(Recasts with commentary in French)
By John Irish
SCHLOSS ELMAU, Germany, June 26 (Reuters) – French President Emmanuel Macron and British Prime Minister Boris Johnson appeared to bury the hatchet on Sunday on the sidelines of the G7 summit a year after the two clashed over Brexit and especially Northern Ireland.
Although the issue remains in the public eye, French officials said the Northern Ireland protocol did not form part of the bilateral talks on Sunday and instead the two sides decided to improve relations, focusing on their joint efforts to help Ukraine in its war. against Russia.
With pats on the back and smiles, the two leaders exchanged jovial banter at the start of their bilateral encounter, hinting at a much warmer relationship after a year that saw the two close allies clash over issues including more recently in Rome on fishing rights.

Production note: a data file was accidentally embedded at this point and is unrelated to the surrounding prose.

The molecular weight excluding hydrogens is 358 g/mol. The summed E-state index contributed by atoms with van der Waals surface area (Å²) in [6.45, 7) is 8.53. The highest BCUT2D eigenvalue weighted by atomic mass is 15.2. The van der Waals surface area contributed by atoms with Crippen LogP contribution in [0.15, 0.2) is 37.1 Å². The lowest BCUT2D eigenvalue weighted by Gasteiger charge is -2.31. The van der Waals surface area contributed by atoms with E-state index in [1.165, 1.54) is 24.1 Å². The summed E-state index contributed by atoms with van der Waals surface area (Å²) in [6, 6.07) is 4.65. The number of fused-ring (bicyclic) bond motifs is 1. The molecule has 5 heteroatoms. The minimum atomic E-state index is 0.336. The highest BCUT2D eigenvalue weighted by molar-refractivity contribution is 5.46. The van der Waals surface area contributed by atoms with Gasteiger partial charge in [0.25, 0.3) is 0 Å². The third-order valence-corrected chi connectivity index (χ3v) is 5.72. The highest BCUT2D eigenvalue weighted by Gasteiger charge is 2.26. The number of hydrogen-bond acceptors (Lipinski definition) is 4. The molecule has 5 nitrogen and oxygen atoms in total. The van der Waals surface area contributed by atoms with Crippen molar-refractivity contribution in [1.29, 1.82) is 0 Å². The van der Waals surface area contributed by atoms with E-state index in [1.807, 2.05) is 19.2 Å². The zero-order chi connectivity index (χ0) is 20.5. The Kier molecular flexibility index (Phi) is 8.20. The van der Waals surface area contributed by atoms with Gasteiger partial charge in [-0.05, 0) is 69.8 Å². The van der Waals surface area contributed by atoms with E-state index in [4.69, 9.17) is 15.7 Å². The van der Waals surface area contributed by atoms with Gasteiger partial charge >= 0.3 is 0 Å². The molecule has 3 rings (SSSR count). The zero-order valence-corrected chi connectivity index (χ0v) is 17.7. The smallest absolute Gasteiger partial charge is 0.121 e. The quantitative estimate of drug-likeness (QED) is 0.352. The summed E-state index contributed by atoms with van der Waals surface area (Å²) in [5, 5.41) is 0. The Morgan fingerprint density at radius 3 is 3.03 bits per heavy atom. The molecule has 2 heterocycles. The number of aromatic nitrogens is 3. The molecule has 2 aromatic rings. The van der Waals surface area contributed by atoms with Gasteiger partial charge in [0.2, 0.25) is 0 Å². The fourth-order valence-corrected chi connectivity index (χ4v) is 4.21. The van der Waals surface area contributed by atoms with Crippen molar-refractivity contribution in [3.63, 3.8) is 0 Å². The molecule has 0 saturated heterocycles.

“The word Brexit was not mentioned,” said a French official, adding that the two had decided to focus on Ukraine and the aftermath of the war.
A British reading said the two had agreed to provide further support to Ukraine in its war with Russia, Johnson’s office said.
“They agreed that this was a critical moment for the course of the conflict and that there was an opportunity to turn the tide of the war,” a Downing Street spokesman said in a statement.
A French official said Macron had raised the subject of the European Political Community.
Macron last month suggested creating a European political community that would create a new structure, allowing for closer cooperation with countries aspiring to EU membership, even suggesting Britain could be a part of it.
The official said Johnson had shown great enthusiasm for the idea, saying he had suggested such a move before. (Reporting by John Irish; Editing by Toby Chopra and Angelo Amante)